The way we measure urgent care performance must offer incentives that work better for providers and for patients. NHSE has recently proposed a bundle of metrics that could be used instead of the 4-hour standard. It has chosen to focus on what is clinically meaningful and what patients report is important to them. With 10 metrics in total (pictured below), it focuses on multiple components of the urgent care system, promoting a whole-system view and collaborative system working.

Figure 2: The new metrics under consideration by NHSE

Here it is explicitly recognised that what happens to patients in EDs is linked to what is happening in the wider system. For example, “patients spending >12 hours in ED” is classed as a whole-system metric. This is because it suggests wider system problems are preventing patients from being transferred to services more appropriate for their needs.

Is this new bundle the solution?

There’s a lot to be hopeful about in these new metrics. First, by following a patient journey to and through the urgent care system, it encourages more coordinated working between services. It also supports other transformational changes already happening in the system, for example the expansion of the clinical assessment service (CAS) within NHS 111. And since performance is assessed by viewing all the metrics together, the system is harder to manipulate.

But there are a few potential downsides. The flipside of the richer picture presented by multiple measures is that the new data will be much more difficult to interpret, especially by non-health experts. Adding to the nuance, it’s difficult for any set of metrics to fully take into account the variety of delivery models on the ground, meaning that comparisons need to be made extremely carefully.

A good example of where this could cause some confusion is in data on Urgent Treatment Centres (UTCs) which will be collected separately from this bundle. In some places UTCs are co-located with emergency departments meaning that UTCs can take patients eligible for ED, lowering the number of ED attends recorded. This could both reduce or raise the mean time spent in ED – lower attends could lead to patients being seen faster, or alternatively, less complex patients will be streamed away to UTCs, leaving more complex patients with a higher mean time in ED.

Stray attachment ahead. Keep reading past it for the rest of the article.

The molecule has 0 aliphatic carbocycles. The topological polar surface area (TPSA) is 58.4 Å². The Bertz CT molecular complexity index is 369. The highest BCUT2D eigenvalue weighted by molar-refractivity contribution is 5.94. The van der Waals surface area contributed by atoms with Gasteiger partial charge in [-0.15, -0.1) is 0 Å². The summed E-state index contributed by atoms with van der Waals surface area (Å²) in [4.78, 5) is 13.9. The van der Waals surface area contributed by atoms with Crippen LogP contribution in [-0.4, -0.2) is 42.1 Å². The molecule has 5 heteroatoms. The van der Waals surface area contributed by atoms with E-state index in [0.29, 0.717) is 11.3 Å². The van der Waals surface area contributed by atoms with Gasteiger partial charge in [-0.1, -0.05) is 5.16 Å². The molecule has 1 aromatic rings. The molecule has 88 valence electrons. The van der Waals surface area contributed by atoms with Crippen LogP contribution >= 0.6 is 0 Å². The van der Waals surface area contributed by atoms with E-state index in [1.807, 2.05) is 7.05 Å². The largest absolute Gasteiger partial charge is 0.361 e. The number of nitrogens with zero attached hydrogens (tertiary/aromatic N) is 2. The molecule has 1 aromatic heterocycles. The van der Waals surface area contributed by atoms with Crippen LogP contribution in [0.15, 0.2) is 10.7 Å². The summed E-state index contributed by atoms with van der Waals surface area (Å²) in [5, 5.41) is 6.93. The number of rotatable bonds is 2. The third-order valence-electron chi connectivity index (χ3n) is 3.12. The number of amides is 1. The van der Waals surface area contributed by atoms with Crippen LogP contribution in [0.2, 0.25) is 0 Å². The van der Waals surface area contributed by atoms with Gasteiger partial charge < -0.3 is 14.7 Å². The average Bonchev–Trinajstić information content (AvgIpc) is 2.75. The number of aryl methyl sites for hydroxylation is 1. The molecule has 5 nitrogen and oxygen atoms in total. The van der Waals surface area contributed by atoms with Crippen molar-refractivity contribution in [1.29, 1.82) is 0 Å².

The bundle also isn’t “catch all” in other ways: for example, it doesn’t measure the effectiveness of key operational processes such as diagnostic turnaround times in ED. It is important that these aren’t forgotten and that hospitals continue to track these measures locally, as efficient processes are key drivers of the higher-level performance metrics. From a practical perspective though, requiring more metrics to be recorded will require more time from front-line staff, who might otherwise be interacting with patients. This could lead to some resistance.


Whichever metric or set of metrics is chosen to measure urgent care performance, it will not be perfect. The urgent care landscape and ways of working are fundamentally different now from even just a few years ago, and the transformative changes brought on by COVID such as clinicians beginning to consider SDEC by default is a powerful example of this.

We need to reflect on what has changed and what we have learned about how we monitor urgent care over recent months, and these metrics could well be a positive step towards that. What is clear, is that this is the perfect moment for a fresh start – let's take it.

This is part of our focus on SDEC - how it can make a difference and what we can do to implement it effectively. If you'd like to read more about our recent roundtable featuring experts across urgent care, see our blog